Metro-East News

Sandwiched: Are you taking care of kids and elderly parents?

Elderly parents living with their children, grandchildren

Nearly half of adults in their 40s or 50s have a parent over 65 in their house, and are either raising a child at home or have a financially-dependent grown child, according to the Pew Research Center. Lisa Brennan of Collinsville is caring for he
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Nearly half of adults in their 40s or 50s have a parent over 65 in their house, and are either raising a child at home or have a financially-dependent grown child, according to the Pew Research Center. Lisa Brennan of Collinsville is caring for he

While sitting around the kitchen table in the Collinsville house she’s lived in since 1963, 95-year-old Pat Ciszczon tells her 52-year-old daughter, Lisa Brennan, about any requests from the grocery store.

Ciszczon describes a cookie that she sees at the St. John’s Community Center, hoping Brennan could find the right brand. Brennan also plans to buy some macaroni and cheese because her 7-year-old adopted daughter, Andrea, and Ciszczon enjoy that meal.

Brennan, who is Ciszczon’s primary caregiver as she raises Andrea, is part of the “sandwich generation”: caught in the middle of taking care of kids and aging parents.

Nearly half of adults in their 40s or 50s have a parent over 65 in their house, and are either raising a child at home or have a financially dependent grown child, according to the Pew Research Center.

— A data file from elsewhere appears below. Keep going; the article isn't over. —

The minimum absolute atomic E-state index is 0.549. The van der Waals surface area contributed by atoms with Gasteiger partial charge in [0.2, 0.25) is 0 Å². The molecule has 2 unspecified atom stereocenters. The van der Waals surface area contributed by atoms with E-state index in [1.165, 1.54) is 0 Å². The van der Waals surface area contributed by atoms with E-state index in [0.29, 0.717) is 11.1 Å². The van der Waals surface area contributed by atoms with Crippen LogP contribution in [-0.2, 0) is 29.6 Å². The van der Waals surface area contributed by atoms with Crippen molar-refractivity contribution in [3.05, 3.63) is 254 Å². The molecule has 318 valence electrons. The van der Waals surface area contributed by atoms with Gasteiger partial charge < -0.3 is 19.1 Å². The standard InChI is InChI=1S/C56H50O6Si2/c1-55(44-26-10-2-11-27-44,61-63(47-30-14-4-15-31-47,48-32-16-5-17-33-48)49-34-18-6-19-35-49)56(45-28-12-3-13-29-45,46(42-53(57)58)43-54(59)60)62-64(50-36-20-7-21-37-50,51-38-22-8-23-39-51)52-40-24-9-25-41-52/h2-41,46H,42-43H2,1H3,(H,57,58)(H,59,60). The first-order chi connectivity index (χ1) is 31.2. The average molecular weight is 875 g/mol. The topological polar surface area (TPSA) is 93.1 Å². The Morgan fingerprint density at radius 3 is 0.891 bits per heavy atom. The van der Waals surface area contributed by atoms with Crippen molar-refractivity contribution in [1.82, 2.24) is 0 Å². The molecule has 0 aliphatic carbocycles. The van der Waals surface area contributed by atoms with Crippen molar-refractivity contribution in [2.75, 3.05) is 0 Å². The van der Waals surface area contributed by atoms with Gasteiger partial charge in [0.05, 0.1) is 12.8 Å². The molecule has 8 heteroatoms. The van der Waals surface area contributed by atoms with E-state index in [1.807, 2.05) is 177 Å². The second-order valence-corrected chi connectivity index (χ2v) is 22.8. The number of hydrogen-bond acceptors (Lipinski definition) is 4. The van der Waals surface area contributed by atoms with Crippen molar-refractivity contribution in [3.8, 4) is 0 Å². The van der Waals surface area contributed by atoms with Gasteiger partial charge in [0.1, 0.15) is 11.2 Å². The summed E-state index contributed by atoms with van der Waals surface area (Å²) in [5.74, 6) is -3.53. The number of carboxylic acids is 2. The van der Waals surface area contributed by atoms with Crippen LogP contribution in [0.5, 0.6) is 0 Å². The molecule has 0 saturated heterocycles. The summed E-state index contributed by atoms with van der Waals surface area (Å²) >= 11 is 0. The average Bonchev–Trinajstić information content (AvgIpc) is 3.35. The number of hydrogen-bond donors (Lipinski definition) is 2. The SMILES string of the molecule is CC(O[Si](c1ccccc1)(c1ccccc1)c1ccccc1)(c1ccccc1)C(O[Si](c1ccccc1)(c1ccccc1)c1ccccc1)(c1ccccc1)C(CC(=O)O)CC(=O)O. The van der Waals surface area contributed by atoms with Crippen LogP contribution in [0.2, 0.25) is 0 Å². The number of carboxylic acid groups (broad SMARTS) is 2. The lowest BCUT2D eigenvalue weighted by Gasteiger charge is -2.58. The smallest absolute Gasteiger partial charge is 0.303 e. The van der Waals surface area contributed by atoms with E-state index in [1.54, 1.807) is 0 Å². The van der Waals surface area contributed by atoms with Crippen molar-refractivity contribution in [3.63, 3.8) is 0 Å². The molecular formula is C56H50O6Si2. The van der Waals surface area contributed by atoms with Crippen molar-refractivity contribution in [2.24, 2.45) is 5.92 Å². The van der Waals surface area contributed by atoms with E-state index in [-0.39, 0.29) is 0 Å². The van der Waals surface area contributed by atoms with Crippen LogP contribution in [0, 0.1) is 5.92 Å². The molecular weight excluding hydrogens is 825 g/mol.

Brennan’s siblings, including her sister, Anita Schmitt, of Fairview Heights, help with caring for Ciszczon, who has dementia, and Andrea, but it is Brennan who moved into her mother’s house and is primarily juggling the duties.

“The rest of us in the area were already in homes,” Schmitt said. “It was either bring Mom to us, which is what Mom didn’t want to do; (but) this worked out for us.”

Brennan said she was warned about the challenges she faced, and it took a year to feel settled in the situation.

“Lots of people said, ‘It’s going to be difficult. You shouldn’t do this,’” Brennan said.

Brennan, who is working on a PhD in education, even had to take a break from academics until she found how to balance her life with her mom’s life.

“You have to be careful with your stress,” said Brennan, who teaches English, composition and literature at McKendree University. “I got through the first year of my classes, but with great difficulty. I had to take a leave of absence, even from my program, until I got things smoothed out.”